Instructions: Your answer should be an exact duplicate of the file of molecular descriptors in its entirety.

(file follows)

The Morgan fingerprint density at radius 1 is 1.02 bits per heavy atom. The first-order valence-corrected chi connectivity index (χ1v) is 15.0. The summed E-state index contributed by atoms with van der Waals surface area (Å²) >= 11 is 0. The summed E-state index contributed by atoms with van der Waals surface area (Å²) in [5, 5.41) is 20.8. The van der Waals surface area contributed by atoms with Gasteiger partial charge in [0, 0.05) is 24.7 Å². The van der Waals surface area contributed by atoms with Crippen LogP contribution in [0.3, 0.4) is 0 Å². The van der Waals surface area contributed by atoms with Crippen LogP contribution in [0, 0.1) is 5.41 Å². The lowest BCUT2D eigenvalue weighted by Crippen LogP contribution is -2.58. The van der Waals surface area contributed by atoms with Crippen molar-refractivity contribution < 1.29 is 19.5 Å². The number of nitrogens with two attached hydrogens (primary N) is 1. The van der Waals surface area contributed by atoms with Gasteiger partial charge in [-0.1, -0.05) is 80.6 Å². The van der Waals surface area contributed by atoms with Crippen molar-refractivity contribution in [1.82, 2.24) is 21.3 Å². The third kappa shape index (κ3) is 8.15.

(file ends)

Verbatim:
The Morgan fingerprint density at radius 1 is 1.02 bits per heavy atom. The first-order valence-corrected chi connectivity index (χ1v) is 15.0. The summed E-state index contributed by atoms with van der Waals surface area (Å²) >= 11 is 0. The summed E-state index contributed by atoms with van der Waals surface area (Å²) in [5, 5.41) is 20.8. The van der Waals surface area contributed by atoms with Gasteiger partial charge in [0, 0.05) is 24.7 Å². The van der Waals surface area contributed by atoms with Crippen LogP contribution in [0.3, 0.4) is 0 Å². The van der Waals surface area contributed by atoms with Crippen LogP contribution in [0, 0.1) is 5.41 Å². The lowest BCUT2D eigenvalue weighted by Crippen LogP contribution is -2.58. The van der Waals surface area contributed by atoms with Crippen molar-refractivity contribution < 1.29 is 19.5 Å². The number of nitrogens with two attached hydrogens (primary N) is 1. The van der Waals surface area contributed by atoms with Gasteiger partial charge in [-0.1, -0.05) is 80.6 Å². The van der Waals surface area contributed by atoms with Crippen molar-refractivity contribution in [1.82, 2.24) is 21.3 Å². The third kappa shape index (κ3) is 8.15.